Next, the ceramic 1 is annealed in the vacuum or in a neutral or reducing atmosphere to form a reduction layer 2 on the entire surface of the ceramic 1 as shown in FIG. 1(b). Thereafter, unnecessary portion of the reduction layer on the column surface of the intermediate product 3 is removed as shown by the imaginary line l by grinding or the like, so that the top and bottom of the reduction layer are left for use as electrodes 4 as shown in FIG. 1(d).

In forming the reduction layer, the ceramic base is annealed in the atmosphere of hydrogen or nitrogen at a preferable temperature range from 650° to 1000° C. A lower temperature will result in a higher resistance of the reduction layer, while a higher temperature will result in an excessive formation of a reduction layer deep into the ceramic base. The optimal temperature range is from 700 ° to 900° C.

Products of the inventive manufacturing method include piezoelectric elements such as lighter ignition elements, capacitors, varistors, ceramic compositions for various sensors, and hybrid integrated circuit boards.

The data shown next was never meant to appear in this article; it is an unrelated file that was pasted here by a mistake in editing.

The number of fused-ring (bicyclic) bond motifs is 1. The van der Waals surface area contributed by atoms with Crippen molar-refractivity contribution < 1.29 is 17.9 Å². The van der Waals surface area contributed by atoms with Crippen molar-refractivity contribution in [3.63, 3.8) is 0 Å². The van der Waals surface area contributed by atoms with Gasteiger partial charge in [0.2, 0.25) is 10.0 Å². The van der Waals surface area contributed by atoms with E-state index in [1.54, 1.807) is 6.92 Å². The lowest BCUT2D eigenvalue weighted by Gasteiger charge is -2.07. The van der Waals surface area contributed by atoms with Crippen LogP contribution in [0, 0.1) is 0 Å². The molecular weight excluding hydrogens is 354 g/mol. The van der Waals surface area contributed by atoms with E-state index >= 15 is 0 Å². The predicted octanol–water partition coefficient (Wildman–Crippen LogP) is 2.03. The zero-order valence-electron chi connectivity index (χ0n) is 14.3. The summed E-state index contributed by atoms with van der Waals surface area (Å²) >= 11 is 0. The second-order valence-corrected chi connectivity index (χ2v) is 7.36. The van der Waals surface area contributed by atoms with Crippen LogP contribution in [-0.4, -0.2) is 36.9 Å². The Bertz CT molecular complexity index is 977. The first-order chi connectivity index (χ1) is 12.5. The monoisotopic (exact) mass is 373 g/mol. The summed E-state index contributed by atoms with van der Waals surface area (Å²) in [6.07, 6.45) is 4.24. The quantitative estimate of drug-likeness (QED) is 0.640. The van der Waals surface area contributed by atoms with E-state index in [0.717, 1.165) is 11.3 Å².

The reduction layer may otherwise be formed by forced reduction after the ceramic surface has been applied with the oxide of Zn, Pb, Bi, Sb, Yb, Sc, Y, Dy or Ta which elements are easily reduced to semiconductor by forced reduction. In this method, a plate-formed ceramic base is processed on its surface by screen printing to form a conductive pattern of the above-mentioned oxide of element, and this step is followed by forced reduction to complete a substrate.

According to the present invention, when oxide applied on the surface of said thick sintered element is reduced, a conductive layer is formed on the surface of the ceramic component.

Therefore it is useful for piezoelectric elements.

In particular, when the thick sintered element is formed from the group consisting of PZT, PbZrO3 and PbTiO3, a metallic layer appears on the surface of said ceramic component upon reduction. Thus, electrodes of the present invention have an advantage in that the resistance is low.